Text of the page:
Clash manager loses bid to sell half of royalties company set up following her bitter divorce from band's bassist

Helena Horton
Paul and Tricia Simonon in 2006 - DON

It is the refrain of their most famous song, but this time a member of The Clash will be celebrating that the law won. The band's manager, and former wife of the bassist, took him to court in an attempt to have their final tie severed.

Tricia Ronane, 54, married musician Paul Simonon in 1990 and for over 20 years she managed the band.

They had two children, models Louis, 27, and Claude Simonon, 24, before splitting up in 2006 and divorcing in 2008.

She has now lost a £5m divorce fight, asking to be free of her managerial duties, telling a judge that she is stuck chained to a man who won't even speak to her.

Mr Simonon - famously pictured destroying his bass guitar on the cover of the band's London Calling album, agreed that Miss Ronane would have a split of the band's future income after they divorced in 2008.

Miss Ronane argued that she wants to sell her rights to a share of his Clash royalties to an investment fund for £5m - but after the musician objected, a judge has now blocked the sale.

The Clash in 1977 Credit: Adrian Boot

Her barrister, Jennifer Meech, told London's High Court that Miss Ronane is "forever stuck" with a man who refuses to communicate with her for any reason.

"Mr Simonon isn't speaking to her, isn't responding to her," she said, adding that dealing with Clash money was a "constant battle" for Miss Ronane.

However, the 63-year-old's barrister argued that selling to a third party could create "great difficulties" for the 63-year-old in the future, as he would have a business partner "forced upon" him, his barrister James Mather said.

That new partner might want to invest some of the Clash profits, rather than withdraw them, he said, preventing Mr Simonon getting at his money.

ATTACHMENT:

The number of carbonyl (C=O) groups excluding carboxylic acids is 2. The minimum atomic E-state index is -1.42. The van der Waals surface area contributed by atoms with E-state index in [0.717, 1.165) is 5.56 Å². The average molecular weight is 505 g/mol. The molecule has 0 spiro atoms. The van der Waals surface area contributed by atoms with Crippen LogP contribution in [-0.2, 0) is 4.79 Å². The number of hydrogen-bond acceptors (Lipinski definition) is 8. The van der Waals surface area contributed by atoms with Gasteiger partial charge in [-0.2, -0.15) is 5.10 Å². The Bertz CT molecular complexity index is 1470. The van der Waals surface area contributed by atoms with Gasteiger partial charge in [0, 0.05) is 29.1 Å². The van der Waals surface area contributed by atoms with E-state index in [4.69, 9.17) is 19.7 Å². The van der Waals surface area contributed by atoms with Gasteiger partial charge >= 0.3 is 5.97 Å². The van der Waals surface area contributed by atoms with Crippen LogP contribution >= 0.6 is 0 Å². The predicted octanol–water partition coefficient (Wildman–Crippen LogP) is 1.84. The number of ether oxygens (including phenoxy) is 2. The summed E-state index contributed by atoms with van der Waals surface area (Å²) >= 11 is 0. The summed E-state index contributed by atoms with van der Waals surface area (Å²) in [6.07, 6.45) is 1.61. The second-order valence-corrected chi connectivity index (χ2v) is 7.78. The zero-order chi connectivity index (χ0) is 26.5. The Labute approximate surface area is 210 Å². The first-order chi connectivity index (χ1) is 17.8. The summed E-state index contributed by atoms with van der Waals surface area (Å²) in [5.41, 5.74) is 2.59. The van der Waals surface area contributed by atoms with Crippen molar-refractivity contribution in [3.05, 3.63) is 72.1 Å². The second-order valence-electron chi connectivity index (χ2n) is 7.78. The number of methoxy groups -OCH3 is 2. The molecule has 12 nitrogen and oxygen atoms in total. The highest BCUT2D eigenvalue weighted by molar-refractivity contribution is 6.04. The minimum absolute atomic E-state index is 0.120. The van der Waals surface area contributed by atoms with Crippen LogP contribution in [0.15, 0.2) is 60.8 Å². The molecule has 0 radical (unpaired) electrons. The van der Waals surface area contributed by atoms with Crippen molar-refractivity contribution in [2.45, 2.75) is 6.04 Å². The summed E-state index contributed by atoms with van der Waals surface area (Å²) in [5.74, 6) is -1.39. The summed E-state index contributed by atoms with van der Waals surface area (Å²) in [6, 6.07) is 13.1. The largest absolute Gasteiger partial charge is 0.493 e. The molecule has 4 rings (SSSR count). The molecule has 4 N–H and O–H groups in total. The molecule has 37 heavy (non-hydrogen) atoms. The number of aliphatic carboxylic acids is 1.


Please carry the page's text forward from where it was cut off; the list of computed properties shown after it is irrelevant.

He said the 50 per cent shareholdings in the company were not meant to be assets to be sold, but just a means to allow the former couple to split up Clash money as they had agreed.

Under the terms of a 2010 financial settlement, they each kept one of their two London properties, while Miss Ronane, who was Kate Moss' maid of honour at her 2011 wedding to Jamie Hince, paid him a £400,000 lump sum.

They also agreed that they would share the cost of their sons' private education and split any royalties they earned through The Clash between them.

To that end, they remained directors and 50 per cent shareholders of a company, Cut-Throat Productions Ltd, into which all their Clash income was paid.

Credit:  Dave Benett/Getty Images

Miss Ronane, who stopped working for the band in 2011, now says that being tied to her ex through the company has became unbearable, due to his attitude towards her.

However, Mr Simonon's barrister told the judge that the former couple "don't get along at the moment" and the punk musician is "very concerned" about who she might sell her shares to.

"We are dealing with £5m worth of shares and a relationship of critical importance to Mr Simonon," he said. "What is at issue is having this new business partner forced upon him."

He said the meaning of the words in the divorce settlement was clear: "It is not open to each of the shareholders to sell their shares."

But for Miss Ronane, Ms Meech argued that there was nothing in the divorce settlement to ban a sale of shares.

If she wants to sell her rights to income from The Clash, then she should be allowed to, said the lawyer.

Otherwise, they would be "forever stuck in this company, which at least on her evidence isn't functioning very well", she said.

She had only decided to sell her shares after enduring "years of Mr Simonon refusing to speak to or otherwise communicate with her either as his former wife, the mother of his children or as a director of Cut-Throat", she claimed.

But while describing the case as an "unfortunate dispute", Judge Cawson ruled that Miss Ronane cannot sell her share of income from The Clash.

A transfer of shares by either of them "would be inconsistent and incompatible" with the terms of the divorce settlement which they agreed in 2010.

"We are concerned with shares worth a considerable amount of money and an income stream no doubt of considerable value," he told the court.

He ordered Miss Ronane to pay £30,000 towards Mr Simonon's lawyers' bills for the hearing, on top of her own, taking her bill to about £60,000.